U.S. President Barack Obama
U.S. President Barack Obama REUTERS

President Barack Obama on Tuesday called on Congress to pass a series of measures that would help limit what he called speculation that's driving up the price of oil and gasoline.

We can't afford a situation where speculators artificially manipulate markets by buying up oil, creating the perception of a shortage and driving prices higher only to flip the oil for a quick profit, Obama said during a press conference at the White House. We can't afford a situation where some speculators reap millions while millions of American families get the short end of the stick.

The announcement comes as Obama is increasingly challenged over his energy policy by Republicans, who say he's not doing enough to bring energy prices down.

The President said he hoped Congress will pass legislation funding more policing and monitoring of energy markets, and ensuring that regulators have the necessary tools to track down unlawful trading activity.

He also called for congress to enact a tenfold increase, to $10 million, the civil and criminal penalties for illegal energy market manipulation, and to give the Commodity Futures Trading Commission authority to increase the amount of money that a trader must put up to back a trading position.

Congress should do all of this right away, said Obama, who slammed lawmakers for upholding tax breaks for oil majors.

None of these will bring gas prices down overnight, Obama said of his proposals. But they will prevent market manipulation, and help protect consumers.

The administration has been wrangling with high energy and gasoline prices, brought about by global unrest between Iran and its neighbors and the shuttering of several refineries along the East coast.

But the idea that Wall Street speculators are partly to blame for the price increases has gained traction.

In March, Bart Chilton, a member of the U.S. Commodity Futures and Trading Commission, said he was drafting legislation designed to help curb the effect of speculation on energy prices.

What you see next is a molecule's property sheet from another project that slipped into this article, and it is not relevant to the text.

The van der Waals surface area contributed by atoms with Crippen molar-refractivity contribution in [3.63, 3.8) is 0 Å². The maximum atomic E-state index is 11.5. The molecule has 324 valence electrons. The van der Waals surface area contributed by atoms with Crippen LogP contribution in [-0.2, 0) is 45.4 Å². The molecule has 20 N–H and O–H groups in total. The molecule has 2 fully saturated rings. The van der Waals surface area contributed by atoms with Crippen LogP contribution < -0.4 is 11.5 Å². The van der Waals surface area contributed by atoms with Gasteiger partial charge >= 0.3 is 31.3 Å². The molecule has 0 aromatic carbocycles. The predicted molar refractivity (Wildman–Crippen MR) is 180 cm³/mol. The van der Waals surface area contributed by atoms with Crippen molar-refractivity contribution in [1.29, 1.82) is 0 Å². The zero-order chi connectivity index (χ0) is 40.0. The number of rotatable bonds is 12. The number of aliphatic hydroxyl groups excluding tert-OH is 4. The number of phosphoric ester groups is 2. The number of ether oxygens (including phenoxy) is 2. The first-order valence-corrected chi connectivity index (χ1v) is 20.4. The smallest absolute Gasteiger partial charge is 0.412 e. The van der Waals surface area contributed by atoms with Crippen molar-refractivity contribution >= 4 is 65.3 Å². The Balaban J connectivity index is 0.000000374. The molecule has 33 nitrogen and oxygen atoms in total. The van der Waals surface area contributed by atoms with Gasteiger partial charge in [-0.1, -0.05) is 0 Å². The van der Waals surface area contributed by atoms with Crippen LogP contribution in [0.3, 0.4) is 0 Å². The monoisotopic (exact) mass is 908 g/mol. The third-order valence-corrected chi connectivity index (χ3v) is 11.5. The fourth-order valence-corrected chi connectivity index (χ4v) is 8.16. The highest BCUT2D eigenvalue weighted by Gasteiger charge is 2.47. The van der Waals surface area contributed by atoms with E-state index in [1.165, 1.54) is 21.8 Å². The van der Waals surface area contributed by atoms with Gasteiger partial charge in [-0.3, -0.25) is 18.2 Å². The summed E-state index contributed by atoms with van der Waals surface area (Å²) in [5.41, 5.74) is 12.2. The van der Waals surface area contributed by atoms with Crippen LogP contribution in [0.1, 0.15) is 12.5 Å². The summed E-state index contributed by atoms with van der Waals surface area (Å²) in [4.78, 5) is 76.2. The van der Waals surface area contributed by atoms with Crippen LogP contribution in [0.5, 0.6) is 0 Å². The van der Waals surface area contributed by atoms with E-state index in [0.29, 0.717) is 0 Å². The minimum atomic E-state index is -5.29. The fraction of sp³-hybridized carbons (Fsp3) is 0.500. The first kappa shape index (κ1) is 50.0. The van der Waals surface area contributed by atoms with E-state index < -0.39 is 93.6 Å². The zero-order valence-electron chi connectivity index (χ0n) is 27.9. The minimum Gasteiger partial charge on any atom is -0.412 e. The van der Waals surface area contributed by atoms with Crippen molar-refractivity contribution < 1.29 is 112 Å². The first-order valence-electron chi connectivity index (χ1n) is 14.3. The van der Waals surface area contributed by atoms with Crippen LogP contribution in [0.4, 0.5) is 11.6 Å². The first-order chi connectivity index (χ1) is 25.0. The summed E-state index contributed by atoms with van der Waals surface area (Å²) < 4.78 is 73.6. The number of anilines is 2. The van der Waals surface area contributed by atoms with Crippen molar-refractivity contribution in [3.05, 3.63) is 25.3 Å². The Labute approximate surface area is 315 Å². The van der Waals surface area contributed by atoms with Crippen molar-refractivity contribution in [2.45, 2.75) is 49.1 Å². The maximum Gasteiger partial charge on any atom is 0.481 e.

Between March 2010 and March 2011, Wall Street firms had a $35 billion speculative interest in crude futures, reported Nomura Equity Research in a research report last month. That number jumped from roughly $10 billion just four years earlier.

In New York, the price of crude oil jumped $2 from its Monday close to $104.82. The price of oil in the U.S., hasn't dropped below $100 since February, but remains below its 12-month high of $113.65, reached in May of last year.

Gasoline traded in New York at $3.25 a gallon, down 10 cents from its Monday close.

Average retail gasoline prices, however, are much higher. On Tuesday, the average price stayed flat, hovering at $3.90 a gallon. The price for regular unleaded remains 21 cents below its historic high, but is seven cents higher than it was a year ago. The price dropped by two cents over a week ago, reported the AAA auto club.

AAA said it expects the price of gasoline to continue rising as much as $4.50 by Memorial Day, considered the start of the driving season in the U.S.

Obama's proposals also include boosting spending on technology to improve the oversight of energy markets, and increasing by six times the funds spent on surveillance and enforcement staff for the Commodity Futures Trading Commission.